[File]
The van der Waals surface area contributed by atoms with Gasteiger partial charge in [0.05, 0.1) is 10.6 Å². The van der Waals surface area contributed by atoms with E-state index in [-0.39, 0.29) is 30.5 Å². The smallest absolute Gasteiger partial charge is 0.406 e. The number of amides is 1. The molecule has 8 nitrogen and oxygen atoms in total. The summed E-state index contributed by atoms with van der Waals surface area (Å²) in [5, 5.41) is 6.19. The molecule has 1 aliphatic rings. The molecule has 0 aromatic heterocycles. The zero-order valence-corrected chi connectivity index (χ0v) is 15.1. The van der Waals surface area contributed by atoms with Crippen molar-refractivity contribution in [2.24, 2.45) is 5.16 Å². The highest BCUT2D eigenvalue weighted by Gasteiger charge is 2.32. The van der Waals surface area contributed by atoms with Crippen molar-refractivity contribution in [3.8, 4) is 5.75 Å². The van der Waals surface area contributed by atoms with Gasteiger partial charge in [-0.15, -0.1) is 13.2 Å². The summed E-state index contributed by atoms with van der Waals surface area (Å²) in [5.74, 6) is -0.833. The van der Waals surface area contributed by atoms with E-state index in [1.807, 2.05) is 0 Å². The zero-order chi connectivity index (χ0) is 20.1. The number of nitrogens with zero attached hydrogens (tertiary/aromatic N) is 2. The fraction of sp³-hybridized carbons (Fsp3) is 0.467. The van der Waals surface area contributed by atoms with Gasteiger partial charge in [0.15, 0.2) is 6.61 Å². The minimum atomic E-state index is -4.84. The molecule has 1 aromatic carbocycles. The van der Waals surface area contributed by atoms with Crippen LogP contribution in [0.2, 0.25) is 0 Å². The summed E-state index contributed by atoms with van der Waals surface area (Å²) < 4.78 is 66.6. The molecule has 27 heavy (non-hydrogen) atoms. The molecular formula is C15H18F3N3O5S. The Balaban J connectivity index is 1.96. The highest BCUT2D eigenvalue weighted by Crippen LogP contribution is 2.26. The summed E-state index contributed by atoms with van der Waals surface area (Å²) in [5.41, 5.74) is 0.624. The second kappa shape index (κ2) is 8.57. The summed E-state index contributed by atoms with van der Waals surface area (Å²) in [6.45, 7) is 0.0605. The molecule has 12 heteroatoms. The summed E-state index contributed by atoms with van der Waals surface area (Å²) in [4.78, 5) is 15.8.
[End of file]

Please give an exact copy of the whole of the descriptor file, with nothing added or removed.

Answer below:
The van der Waals surface area contributed by atoms with Gasteiger partial charge in [0.05, 0.1) is 10.6 Å². The van der Waals surface area contributed by atoms with E-state index in [-0.39, 0.29) is 30.5 Å². The smallest absolute Gasteiger partial charge is 0.406 e. The number of amides is 1. The molecule has 8 nitrogen and oxygen atoms in total. The summed E-state index contributed by atoms with van der Waals surface area (Å²) in [5, 5.41) is 6.19. The molecule has 1 aliphatic rings. The molecule has 0 aromatic heterocycles. The zero-order valence-corrected chi connectivity index (χ0v) is 15.1. The van der Waals surface area contributed by atoms with Crippen molar-refractivity contribution in [2.24, 2.45) is 5.16 Å². The highest BCUT2D eigenvalue weighted by Gasteiger charge is 2.32. The van der Waals surface area contributed by atoms with Crippen molar-refractivity contribution in [3.8, 4) is 5.75 Å². The van der Waals surface area contributed by atoms with Gasteiger partial charge in [-0.15, -0.1) is 13.2 Å². The summed E-state index contributed by atoms with van der Waals surface area (Å²) in [5.74, 6) is -0.833. The van der Waals surface area contributed by atoms with E-state index in [1.807, 2.05) is 0 Å². The zero-order chi connectivity index (χ0) is 20.1. The number of nitrogens with zero attached hydrogens (tertiary/aromatic N) is 2. The fraction of sp³-hybridized carbons (Fsp3) is 0.467. The van der Waals surface area contributed by atoms with Gasteiger partial charge in [0.15, 0.2) is 6.61 Å². The minimum atomic E-state index is -4.84. The molecule has 1 aromatic carbocycles. The van der Waals surface area contributed by atoms with Crippen LogP contribution in [0.2, 0.25) is 0 Å². The summed E-state index contributed by atoms with van der Waals surface area (Å²) < 4.78 is 66.6. The molecule has 27 heavy (non-hydrogen) atoms. The molecular formula is C15H18F3N3O5S. The Balaban J connectivity index is 1.96. The highest BCUT2D eigenvalue weighted by Crippen LogP contribution is 2.26. The summed E-state index contributed by atoms with van der Waals surface area (Å²) in [5.41, 5.74) is 0.624. The second kappa shape index (κ2) is 8.57. The summed E-state index contributed by atoms with van der Waals surface area (Å²) in [6.45, 7) is 0.0605. The molecule has 12 heteroatoms. The summed E-state index contributed by atoms with van der Waals surface area (Å²) in [4.78, 5) is 15.8.